This chapter explores the origins of the theme of competitive advantage in 19th and early 20th century economics. This theme, which forms the core of modern Strategic Management, was a battleground for debates about the value of abstract theory versus observations about real-life events. Intellectual genealogies, citations, and other sources show the central roles played by the University of Vienna and Harvard University. These two institutions strongly influenced the theory of monopolistic competition as well as all three modern views of competitive advantage – the industrial as expressed by Porter, the resource-based as expressed by Penrose, and the evolutionary as expressed by Schumpeter.
Over the last three quarters of a century, the discourse on economic and social policy has oscillated between two polar opposites: an interventionist approach and a free…
Over the last three quarters of a century, the discourse on economic and social policy has oscillated between two polar opposites: an interventionist approach and a free market-oriented one. The former led to the establishment of the Keynesian welfare state and was dominant in the post-war years, but the latter gained much ground beginning in the 1980s, forcing defenders of the welfare state to retreat into a more defensive position. In the wake of the ‘Great Recession’, however, these two visions are once again sustaining vigorous debates in the global public arena. Economists in their role as policy advisers and public intellectuals, in other words as ‘experts’, have participated actively in such debates; the gains made by (what its critics call) ‘neo-liberalism’ were due, in no small measure, to the growing prestige and influence of Austrian economics. The experts’ discourse tends to be a historical and arguments are often phrased in terms of supposedly ‘cutting edge’ theoretical and empirical advances.1 Yesterday's theories are judged obsolete and irrelevant. I argue that a more historically informed perspective can actually be more rewarding.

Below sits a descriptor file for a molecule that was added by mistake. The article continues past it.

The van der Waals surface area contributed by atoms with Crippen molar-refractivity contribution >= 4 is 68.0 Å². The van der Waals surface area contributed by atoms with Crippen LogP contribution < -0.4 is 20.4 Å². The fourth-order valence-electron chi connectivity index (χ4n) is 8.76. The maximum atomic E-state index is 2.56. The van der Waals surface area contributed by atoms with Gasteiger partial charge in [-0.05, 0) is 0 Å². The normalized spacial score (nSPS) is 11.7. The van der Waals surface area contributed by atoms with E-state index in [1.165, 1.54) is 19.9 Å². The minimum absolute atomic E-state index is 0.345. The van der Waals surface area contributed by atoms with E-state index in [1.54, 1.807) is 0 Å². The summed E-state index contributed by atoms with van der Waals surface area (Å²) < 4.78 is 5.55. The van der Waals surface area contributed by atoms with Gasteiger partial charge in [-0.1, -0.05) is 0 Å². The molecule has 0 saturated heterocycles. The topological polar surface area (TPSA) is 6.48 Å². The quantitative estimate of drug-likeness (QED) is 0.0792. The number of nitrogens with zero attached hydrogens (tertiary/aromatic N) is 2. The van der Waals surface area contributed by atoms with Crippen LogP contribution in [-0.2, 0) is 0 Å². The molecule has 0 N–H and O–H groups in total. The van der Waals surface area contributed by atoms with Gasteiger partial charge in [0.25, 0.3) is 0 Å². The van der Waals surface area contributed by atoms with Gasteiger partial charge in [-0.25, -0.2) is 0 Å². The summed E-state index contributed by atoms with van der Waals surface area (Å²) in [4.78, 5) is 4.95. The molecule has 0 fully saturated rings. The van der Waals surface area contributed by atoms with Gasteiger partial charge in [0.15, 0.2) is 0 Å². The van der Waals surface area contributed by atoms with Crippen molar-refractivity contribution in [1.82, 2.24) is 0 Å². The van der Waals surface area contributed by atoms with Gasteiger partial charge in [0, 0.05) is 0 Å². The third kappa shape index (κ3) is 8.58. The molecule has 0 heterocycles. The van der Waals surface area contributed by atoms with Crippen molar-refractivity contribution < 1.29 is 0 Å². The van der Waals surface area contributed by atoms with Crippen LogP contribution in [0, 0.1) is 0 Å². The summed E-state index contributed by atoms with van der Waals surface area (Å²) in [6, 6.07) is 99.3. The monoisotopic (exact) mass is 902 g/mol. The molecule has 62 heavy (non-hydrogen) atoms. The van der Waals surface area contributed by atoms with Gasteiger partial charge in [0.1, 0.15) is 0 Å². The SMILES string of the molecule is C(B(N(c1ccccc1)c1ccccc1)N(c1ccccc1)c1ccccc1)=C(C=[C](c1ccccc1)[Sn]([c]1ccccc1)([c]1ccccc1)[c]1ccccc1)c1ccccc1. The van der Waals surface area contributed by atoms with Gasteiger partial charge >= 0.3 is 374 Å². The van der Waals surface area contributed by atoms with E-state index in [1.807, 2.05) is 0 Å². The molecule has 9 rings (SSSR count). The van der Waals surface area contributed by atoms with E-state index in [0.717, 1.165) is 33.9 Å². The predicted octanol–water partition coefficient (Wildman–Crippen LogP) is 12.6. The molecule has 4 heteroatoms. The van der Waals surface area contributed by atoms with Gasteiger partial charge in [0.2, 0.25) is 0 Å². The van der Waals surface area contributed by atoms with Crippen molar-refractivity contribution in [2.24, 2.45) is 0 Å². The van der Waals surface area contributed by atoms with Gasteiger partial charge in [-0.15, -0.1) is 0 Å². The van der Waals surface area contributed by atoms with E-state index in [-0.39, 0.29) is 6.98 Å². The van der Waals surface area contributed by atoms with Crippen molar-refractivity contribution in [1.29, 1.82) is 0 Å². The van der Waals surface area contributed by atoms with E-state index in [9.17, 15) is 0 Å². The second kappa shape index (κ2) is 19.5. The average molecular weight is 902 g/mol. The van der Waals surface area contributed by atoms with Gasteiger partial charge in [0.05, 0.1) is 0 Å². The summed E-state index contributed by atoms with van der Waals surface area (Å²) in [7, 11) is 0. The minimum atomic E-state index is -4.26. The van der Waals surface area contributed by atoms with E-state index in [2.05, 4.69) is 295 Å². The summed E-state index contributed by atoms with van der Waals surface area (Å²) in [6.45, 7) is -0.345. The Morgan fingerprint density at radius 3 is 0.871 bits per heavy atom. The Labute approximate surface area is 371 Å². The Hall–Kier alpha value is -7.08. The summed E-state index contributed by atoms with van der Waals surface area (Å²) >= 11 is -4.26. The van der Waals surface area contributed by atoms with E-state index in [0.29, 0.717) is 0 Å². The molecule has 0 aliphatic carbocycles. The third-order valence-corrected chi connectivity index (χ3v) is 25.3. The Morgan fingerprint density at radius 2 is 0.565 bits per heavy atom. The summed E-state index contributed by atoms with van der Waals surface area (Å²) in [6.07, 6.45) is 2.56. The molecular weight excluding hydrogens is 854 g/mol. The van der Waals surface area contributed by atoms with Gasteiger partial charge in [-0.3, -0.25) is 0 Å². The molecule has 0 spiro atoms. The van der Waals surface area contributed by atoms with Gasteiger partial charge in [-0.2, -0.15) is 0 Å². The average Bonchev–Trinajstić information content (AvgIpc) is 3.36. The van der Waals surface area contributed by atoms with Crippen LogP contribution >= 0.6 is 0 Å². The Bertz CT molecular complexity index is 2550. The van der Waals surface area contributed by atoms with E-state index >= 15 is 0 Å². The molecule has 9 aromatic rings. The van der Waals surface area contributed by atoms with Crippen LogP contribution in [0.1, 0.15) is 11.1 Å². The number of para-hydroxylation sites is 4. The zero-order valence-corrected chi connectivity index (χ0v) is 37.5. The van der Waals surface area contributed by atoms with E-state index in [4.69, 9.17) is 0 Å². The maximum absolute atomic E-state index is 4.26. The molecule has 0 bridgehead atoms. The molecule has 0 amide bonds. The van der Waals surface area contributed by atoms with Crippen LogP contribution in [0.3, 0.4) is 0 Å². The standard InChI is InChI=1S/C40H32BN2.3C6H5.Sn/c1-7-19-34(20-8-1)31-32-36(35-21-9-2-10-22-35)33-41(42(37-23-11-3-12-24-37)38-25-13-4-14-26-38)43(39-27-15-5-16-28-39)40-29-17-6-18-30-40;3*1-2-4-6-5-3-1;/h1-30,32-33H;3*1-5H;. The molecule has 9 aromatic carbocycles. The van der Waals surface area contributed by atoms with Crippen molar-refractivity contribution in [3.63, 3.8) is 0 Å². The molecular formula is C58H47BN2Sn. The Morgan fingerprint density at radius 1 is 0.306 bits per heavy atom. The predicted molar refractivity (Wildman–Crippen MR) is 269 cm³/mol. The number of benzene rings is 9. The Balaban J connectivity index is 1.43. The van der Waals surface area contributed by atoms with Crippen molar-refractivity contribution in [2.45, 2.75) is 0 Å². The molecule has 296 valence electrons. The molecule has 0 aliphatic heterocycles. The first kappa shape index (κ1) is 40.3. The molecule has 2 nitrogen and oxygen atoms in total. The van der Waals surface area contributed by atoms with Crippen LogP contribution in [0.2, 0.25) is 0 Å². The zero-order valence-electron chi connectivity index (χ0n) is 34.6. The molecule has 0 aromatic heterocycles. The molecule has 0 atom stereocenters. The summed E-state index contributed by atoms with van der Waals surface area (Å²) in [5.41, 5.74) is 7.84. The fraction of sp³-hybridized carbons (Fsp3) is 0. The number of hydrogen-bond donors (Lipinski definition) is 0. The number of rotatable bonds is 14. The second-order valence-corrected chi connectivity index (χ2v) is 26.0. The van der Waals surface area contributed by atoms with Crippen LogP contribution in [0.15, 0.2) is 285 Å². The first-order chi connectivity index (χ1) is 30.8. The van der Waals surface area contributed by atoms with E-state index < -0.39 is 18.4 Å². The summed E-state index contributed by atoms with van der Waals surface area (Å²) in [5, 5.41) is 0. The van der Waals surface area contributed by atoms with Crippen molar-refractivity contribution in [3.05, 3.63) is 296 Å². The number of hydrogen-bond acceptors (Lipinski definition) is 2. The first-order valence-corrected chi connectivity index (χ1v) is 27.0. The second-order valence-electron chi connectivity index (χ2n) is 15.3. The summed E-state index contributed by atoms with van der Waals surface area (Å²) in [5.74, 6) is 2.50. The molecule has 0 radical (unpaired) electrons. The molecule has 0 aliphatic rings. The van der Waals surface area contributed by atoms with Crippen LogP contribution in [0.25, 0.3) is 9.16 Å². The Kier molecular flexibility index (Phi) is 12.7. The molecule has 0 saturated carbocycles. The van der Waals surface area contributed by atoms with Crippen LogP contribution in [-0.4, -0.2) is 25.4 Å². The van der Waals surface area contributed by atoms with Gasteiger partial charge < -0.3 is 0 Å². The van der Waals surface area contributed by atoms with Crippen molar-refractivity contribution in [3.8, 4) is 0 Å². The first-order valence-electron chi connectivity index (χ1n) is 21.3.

The purpose of this paper is to correct Rozeff (2010). He contends that fractional-reserve banking is legitimate and efficacious. The authors demonstrate that it is not.
The design of this paper is to quote widely from Rozeff (2010) and then to expose his errors of analysis.
The authors demonstrate that fractional-reserve banking is neither legitimate nor efficacious.
Money is the lifeblood of the economy. If so, then banking is the marrow of the economy, since it is from that sector that money arises in the first place. It is crucially important, then, that the monetary system be based on sound principles. Fractional-reserve banking is a violation of these sound principles. Therefore, it is valuable to demonstrate that this is indeed the case.